STAR TREK INTO DARKNESS
***1/2 (out of 5)
May 16, 2013
Chris Pine as KIRK
Zachary Quinto as SPOCK
Zoe Saldana as UHURA
Karl Urban as BONES
Simon Pegg as SCOTTY
John Cho as SULU
Anton Yelchin as CHEKOV
Benedict Cumberbatch as JOHN HARRISON
Bruce Greenwood as PIKE
Peter Weller as MARCUS
Alice Eve as CAROL
Directed by: J.J. Abrams
BY KEVIN CARR
Listen to Kevin’s radio review…
Long before J.J. Abrams rebooted the “Star Trek” franchise in 2009, I was a fan. I remember watching the original series on television after school and on lazy Saturdays. I watched all the movies in the theaters during their original runs. In college, I was a crazy “Next Generation” fan. I never considered myself a Trekker, but I come with a lot of baggage to the new films.
After seeing the 2009 reboot, I was jazzed. I thought it was the perfect mix of being true to the original concept without abandoning the fans, while at the same time being completely accessible to someone who has never seen a single frame of the original series or movies. Needless to say, I was eagerly awaiting this sequel.
On the whole “Star Trek Into Darkness” is a fine movie, featuring everything you’d need for a big-budget popcorn movie, but I couldn’t help but be a little disappointed. There was something missing – some extra bit of seasoning – that didn’t make this film bad but also didn’t make the film great.
It wasn’t necessarily the story, which is nearly impossible to fully talk about without delving into spoiler material. The pre-spoiler synopsis sees Kirk (Chris Pine) and his crew sent on a secret mission into the Klingon neutral zone to assassinate a terrorist who attacked Starfleet. In the process, Kirk decides to bring the suspect in, but that opens a new set of problems and reveals some dangerous secrets about the Federation.
I wouldn’t say that “Star Trek Into Darkness” suffers from sequelitis, but it does fall into some traps that plague second films. These traps beg the question of whether sequels actually need to be bigger… or darker. Conventional wisdom in Hollywood says yes, but that is incorrect.
When making as sequel, studios and filmmakers often approach it as something that has to “top” the original. Unfortunately, this can be a futile effort, rendering a movie that is a lesser film overall in spite of being bigger and darker.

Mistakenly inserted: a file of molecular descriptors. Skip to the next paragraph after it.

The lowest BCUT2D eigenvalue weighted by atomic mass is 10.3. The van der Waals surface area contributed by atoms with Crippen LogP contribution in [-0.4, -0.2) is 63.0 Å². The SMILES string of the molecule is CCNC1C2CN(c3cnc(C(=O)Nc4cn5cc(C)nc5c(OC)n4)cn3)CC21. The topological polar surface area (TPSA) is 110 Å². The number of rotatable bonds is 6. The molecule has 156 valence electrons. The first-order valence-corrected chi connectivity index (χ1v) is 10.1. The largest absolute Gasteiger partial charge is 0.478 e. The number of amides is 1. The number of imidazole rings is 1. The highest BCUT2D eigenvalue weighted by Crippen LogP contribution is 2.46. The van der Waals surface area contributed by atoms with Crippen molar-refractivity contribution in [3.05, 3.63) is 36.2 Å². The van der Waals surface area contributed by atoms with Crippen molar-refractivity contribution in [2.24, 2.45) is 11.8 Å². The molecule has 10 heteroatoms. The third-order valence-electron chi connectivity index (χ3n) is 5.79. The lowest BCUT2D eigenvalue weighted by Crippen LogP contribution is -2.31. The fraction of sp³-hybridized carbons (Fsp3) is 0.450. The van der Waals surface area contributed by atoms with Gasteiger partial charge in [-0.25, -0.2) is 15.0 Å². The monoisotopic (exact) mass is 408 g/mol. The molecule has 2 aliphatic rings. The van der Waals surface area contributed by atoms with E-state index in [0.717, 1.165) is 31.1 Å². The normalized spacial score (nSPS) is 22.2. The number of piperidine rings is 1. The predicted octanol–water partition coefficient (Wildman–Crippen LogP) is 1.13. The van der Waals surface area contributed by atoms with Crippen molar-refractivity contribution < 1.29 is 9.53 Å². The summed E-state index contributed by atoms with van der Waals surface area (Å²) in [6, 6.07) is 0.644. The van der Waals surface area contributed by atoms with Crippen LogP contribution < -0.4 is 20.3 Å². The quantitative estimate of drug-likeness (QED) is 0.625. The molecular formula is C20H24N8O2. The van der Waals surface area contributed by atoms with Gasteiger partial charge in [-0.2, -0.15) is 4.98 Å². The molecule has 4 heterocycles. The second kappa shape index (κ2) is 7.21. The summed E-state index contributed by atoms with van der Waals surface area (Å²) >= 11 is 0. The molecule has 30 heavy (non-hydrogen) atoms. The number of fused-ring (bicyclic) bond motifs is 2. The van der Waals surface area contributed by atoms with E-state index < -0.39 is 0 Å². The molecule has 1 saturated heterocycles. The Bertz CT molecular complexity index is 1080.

Look at “The Empire Strikes Back,” for example. This is a more intimate movie than “Star Wars” in almost every conceivable way. Its goal was not to out-do or trump “Star Wars,” but rather to tell the next logical step in the characters’ lives, and that’s why it’s one if the greatest sequels of all time. It wasn’t a response to a call. It was simply what it needed to be to tell the story.
Escalation doesn’t always work, and you can tread the same path unnecessarily. For example, when the crew destroyed the Enterprise in “Star Trek III: The Search for Spock,” it was shocking. When a different crew destroyed the Enterprise D in “Star Trek: Generations,” it seemed to be going down the same path. When they threatened to self destruct the Enterprise E in “Star Trek: First Contact,” the bit was getting old.
It’s not that “Star Trek Into Darkness” is derivative, but there are several moments where I can hear Damon Lindelof, Roberto Orci and Alex Kurtzman saying to Abrams, “We wiped out Vulcan in the last movie. So lets do this now to make a similar statement.” I heard that a lot between the frames of this film, and that’s not the answer to making a great sequel.
The real answer to making a good sequel is to just make a good movie. Continue the characters and let it be what it needs to be. “Star Trek Into Darkness” does not circle the drain with its bigness and boldness, but it certainly tries in vain to live up to the bar set by 2009’s “Star Trek.” In Abram’s first film, he destroyed a freaking planet. It’s impossible to top the death of Vulcan and match the emotional impact. In “Star Trek Into Darkness,” there’s an attempt to do this, but it feels hollow because it’s a scene designed for a good trailer moment but not woven into the emotional tapestry of the film.
Similarly, the self-referential moments of the movie get a bit out of hand. I loved bringing in Leonard Nimoy, the Kobayashi Maru and Tribbles into the first film. They were all handled well and all made sense in the plot. There are some clever meta moments in “Star Trek Into Darkness,” but there are also several cringe-worthy moments that feel like Abrams is cowtowing to what he thinks would be an epic fan reaction rather than delivering a coherent cinematic moment.
“Star Trek Into Darkness” is still a strong summer movie, and it doesn’t ruin anything in the long run. However, it’s not a game changer like the previous film was, and it won’t be landing on my Best of the Year list this time around.
Still, this isn’t going to stop me from getting the movie on Blu-ray and intensely looking forward to “Star Trek 3.”